Yoga research study; improved heart health

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It’s common knowledge that any form of exercise is going to improve your health, but this week more evidence points to the practice of yoga for both the young and old. Scientists have already speculated that yoga twists and stretches can boost your immune system to help you fight illnesses such as pneumonia, colds and the flu.  It’s also an all-encompassing way to help increase your metbolic rate, learn more about this here.  In addition to all of this, new research is suggesting that yoga can also positively affect heart health.

The lead researcher, Paula Chu, a doctoral candidate at Harvard University’s Health Program in Boston says that in fact, the benefits were similar to those of conventional exercise such as brisk walking.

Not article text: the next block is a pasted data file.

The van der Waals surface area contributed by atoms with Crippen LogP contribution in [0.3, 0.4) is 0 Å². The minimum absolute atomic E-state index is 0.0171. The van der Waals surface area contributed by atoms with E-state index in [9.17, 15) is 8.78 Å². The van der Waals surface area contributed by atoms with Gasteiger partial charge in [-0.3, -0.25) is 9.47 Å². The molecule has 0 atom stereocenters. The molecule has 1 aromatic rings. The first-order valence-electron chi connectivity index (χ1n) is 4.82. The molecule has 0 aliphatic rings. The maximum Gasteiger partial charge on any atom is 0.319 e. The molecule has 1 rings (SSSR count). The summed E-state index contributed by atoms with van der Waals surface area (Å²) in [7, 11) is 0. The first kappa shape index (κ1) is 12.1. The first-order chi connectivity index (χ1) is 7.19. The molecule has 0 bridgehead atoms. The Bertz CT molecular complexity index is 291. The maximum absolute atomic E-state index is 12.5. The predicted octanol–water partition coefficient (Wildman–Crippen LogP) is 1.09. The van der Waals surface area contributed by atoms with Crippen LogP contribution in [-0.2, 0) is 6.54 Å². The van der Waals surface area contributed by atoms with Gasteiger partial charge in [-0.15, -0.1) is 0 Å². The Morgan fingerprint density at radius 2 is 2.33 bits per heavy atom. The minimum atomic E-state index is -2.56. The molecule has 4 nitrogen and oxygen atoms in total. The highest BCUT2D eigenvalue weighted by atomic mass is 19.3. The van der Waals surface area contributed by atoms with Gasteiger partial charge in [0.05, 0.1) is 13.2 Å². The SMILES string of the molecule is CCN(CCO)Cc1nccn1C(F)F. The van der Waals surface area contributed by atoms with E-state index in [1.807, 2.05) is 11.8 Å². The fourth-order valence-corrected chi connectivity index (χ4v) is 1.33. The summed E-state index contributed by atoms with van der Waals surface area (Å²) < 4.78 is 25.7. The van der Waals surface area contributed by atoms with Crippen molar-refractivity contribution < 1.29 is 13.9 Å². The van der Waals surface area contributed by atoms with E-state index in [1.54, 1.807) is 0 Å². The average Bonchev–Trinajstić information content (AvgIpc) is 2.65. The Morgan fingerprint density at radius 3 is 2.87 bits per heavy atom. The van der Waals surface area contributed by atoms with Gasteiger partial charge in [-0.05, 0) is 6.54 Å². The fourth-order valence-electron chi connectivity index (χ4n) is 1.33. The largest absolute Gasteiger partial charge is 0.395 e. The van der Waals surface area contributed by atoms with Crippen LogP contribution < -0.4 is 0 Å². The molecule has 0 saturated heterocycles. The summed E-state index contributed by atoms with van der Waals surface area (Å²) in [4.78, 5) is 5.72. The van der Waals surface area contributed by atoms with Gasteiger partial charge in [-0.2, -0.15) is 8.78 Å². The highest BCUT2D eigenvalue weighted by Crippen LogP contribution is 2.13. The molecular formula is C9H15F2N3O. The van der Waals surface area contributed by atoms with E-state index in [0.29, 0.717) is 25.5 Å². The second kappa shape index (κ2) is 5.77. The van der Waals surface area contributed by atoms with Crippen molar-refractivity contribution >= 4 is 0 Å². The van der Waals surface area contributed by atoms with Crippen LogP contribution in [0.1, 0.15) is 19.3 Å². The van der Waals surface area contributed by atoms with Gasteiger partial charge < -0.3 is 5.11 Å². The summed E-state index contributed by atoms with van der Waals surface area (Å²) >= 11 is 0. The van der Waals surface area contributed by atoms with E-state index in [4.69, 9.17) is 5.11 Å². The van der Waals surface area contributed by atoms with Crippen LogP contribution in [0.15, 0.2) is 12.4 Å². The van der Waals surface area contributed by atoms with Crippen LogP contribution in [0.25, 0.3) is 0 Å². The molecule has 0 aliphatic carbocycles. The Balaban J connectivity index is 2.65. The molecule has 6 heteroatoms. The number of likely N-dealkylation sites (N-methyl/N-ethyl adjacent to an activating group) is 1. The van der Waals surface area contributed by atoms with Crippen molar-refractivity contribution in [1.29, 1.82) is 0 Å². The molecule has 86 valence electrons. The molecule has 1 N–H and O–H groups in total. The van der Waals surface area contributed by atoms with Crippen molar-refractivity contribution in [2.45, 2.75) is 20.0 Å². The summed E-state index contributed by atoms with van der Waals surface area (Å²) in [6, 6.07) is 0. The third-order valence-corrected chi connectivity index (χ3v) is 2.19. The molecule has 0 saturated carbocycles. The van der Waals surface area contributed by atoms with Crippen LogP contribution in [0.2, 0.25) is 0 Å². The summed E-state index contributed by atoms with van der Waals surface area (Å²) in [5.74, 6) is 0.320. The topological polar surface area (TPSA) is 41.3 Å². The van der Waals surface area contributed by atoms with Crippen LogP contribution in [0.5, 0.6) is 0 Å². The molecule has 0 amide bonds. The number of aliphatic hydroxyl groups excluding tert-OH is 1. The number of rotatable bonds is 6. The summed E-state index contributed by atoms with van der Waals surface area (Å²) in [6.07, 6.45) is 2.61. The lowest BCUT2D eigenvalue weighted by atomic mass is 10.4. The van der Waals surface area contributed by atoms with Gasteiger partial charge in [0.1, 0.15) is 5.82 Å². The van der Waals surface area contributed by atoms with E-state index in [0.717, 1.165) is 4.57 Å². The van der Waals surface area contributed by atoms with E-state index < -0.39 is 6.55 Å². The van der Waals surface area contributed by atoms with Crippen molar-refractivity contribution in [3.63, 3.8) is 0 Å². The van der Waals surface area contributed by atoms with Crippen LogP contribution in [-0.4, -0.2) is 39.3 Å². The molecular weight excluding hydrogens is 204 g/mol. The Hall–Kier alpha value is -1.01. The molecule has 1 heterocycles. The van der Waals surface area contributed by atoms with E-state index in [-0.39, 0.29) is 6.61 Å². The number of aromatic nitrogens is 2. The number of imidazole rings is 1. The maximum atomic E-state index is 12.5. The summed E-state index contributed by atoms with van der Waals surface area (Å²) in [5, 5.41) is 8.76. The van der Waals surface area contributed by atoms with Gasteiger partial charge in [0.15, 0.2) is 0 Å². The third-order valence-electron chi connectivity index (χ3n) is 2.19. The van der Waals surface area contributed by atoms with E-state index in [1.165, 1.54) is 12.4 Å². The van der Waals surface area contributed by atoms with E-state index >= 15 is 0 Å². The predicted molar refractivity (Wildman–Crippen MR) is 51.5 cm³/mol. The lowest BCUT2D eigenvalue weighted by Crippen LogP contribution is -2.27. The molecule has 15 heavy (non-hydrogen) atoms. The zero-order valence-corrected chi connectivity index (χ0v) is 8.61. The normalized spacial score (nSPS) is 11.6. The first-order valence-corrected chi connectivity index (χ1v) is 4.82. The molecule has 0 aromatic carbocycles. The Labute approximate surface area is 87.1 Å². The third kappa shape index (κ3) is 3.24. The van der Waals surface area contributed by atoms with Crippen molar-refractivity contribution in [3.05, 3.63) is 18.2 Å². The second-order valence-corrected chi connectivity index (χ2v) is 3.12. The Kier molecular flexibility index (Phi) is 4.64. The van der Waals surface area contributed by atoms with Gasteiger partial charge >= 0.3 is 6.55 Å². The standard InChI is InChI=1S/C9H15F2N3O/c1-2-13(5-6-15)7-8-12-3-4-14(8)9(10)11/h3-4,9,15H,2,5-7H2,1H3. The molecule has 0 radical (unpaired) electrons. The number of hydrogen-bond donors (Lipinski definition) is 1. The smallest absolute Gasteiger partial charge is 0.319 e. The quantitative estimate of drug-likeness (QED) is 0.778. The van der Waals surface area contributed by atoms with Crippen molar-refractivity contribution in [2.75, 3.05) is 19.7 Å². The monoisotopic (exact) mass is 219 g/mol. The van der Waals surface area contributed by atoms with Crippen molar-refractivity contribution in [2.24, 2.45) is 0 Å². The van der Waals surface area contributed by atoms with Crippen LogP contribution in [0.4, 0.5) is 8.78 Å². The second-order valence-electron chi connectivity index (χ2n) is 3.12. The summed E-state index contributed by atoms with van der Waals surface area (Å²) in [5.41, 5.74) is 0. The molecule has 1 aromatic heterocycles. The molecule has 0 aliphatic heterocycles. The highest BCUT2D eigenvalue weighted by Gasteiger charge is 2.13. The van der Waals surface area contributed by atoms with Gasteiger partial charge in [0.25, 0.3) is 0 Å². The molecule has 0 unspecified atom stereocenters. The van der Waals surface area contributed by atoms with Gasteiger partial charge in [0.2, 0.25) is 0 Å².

The 37 clinical trials found that yoga improves weight, blood pressure and cholesterol suggesting that even those “who are physically limited in some way do not have to ‘pound the pavement’ in order to improve their cardiovascular risk profile,” explained Chu.

“We believe there is promising evidence on the effect of yoga on improving cardiovascular risk factors, but given the limitations of the research, Chu said, we refrain from drawing any definitive conclusions.”

What complicates the research is how often people practice and the many different types of yoga there are to choose from, some being gentle stretches to others being more vigorous that require some strength and flexibility to accomplish.

But overall, Chu said, yoga was “well accepted” by all age groups and offered cardiovascular benefits regardless. The study found that on average, those who practiced yoga cut 5 points from their blood pressure and 12 points from their LDL (the bad cholesterol) in addition to losing 5 pounds.

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Credit: US News & World Report, Amy Norton, Health Day Reporter

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